Had I known my first job would carry me to Washington DC two weeks after I met the molasses-colored pups at a South Georgia quail plantation, I probably wouldn’t have claimed the litter’s largest brother and named him Dubya.
Dubya comes from a long line of champion hunters and retrievers, four-legged legends clad in camo and neoprene. His daddy and granddaddy spend duck season in Arkansas’ flooded rice fields, lifeless prey locked securely and delicately in their yellow jaws. Dubya, he’s got the drive, too. He’d point his paw at the mallards swimming in DC’s Tidal Basin during every Cherry Blossom Festival and snarl at the rats scurrying into gutter hideaways during midnight bathroom breaks on Capitol Hill.
My neighbors, primarily Hill staffers hailing from metropolitan destinations nationwide, would tilt their heads sideways and consider my companion.
“Are you sure he’s a pure bred lab?” they’d ask. “Because he looks like a mixed breed.”
These inquisitors, adept in the arts of communication and crisis management, were ignorant to the unofficial distinction between an English Lab and an American Lab.
English Labs, with boxy heads, thick necks, and a genetic predisposition to weight gain, are the Labrador retrievers of Westminster Dog Shows and most suburban backyards. English Labs are docile. English Labs are easy to train. It’s the paper eyes of an English Lab – resting underneath a boxy typeface reading Happy Birthday or Get Well Soon – that follow drugstore patrons down the greeting card aisle.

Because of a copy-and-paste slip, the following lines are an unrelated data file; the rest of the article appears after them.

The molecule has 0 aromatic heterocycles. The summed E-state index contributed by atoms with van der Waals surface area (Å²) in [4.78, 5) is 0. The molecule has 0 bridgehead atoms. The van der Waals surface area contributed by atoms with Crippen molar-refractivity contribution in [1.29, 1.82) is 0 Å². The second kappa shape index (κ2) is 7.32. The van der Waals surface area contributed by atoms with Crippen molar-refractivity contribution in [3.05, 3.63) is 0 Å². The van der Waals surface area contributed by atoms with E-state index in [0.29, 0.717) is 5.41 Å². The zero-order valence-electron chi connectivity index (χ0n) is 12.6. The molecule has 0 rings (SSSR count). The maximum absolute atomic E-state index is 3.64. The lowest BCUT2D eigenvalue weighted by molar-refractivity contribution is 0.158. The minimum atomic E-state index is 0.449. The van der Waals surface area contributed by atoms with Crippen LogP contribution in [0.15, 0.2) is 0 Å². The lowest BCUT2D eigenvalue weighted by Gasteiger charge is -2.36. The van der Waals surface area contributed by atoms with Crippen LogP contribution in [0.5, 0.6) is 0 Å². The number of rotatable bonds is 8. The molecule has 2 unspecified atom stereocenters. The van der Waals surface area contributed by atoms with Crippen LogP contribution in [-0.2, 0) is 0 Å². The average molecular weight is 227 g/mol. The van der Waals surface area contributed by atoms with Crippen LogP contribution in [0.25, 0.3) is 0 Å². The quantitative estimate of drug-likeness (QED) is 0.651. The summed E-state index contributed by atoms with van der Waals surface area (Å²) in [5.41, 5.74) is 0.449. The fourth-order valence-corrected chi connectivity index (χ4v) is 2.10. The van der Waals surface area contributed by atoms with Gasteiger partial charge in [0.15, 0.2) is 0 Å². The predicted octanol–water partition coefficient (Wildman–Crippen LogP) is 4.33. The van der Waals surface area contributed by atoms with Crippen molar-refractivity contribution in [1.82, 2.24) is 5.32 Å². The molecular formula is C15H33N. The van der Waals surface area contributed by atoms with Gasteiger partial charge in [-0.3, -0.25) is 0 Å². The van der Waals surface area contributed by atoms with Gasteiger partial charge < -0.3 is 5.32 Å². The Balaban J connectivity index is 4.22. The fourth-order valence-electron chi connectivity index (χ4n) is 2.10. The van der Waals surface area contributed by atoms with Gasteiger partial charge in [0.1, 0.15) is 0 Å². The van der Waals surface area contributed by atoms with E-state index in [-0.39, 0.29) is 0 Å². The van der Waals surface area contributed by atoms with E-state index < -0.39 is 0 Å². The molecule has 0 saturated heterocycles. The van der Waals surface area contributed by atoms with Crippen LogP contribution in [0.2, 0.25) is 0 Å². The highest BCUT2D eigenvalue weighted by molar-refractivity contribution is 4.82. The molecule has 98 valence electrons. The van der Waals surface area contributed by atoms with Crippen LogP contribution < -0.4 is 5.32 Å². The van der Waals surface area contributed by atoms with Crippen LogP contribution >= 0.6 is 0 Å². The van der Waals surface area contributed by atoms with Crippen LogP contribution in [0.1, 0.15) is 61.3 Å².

If English Labs wear tuxedos and drink Hendrick’s gin, American labs are proudly sporting mullets, whistling Dixie, and yelling over roaring engines at NASCAR races.
American Labs are native to days and weeks and months of tracking duck and quail and pheasant through sprawling rural expansions. American Labs have sleek, muscular bodies and long, curious snouts that are forever occupying nooks and crevices where they don’t belong. An American Lab can spend hours chasing a tennis ball in 90-degree weather and still have enough energy to shred three magazines, destroy a pair of last season’s designer shoes, and gnaw a hole the size of a bowling ball into the sheetrock of a (rented) apartment*.
City dwellers don’t know the difference between an English Lab and an American Lab. And to be completely honest, when that round and clumsy baby bird dog stole my heart on a summer Saturday two years ago, I didn’t know the difference either.
100 pounds, a shredded library of fashion books, and an antique pine dresser reduced to sawdust later, I’ve learned to distinguish the picture-perfect, four-legged subject of a Norman Rockwell painting from the bull I invited into the china shop of my life.
And I wouldn’t have Dubya any other way.
*Note to my current landlord: Dubya lost his appetite for sheetrock.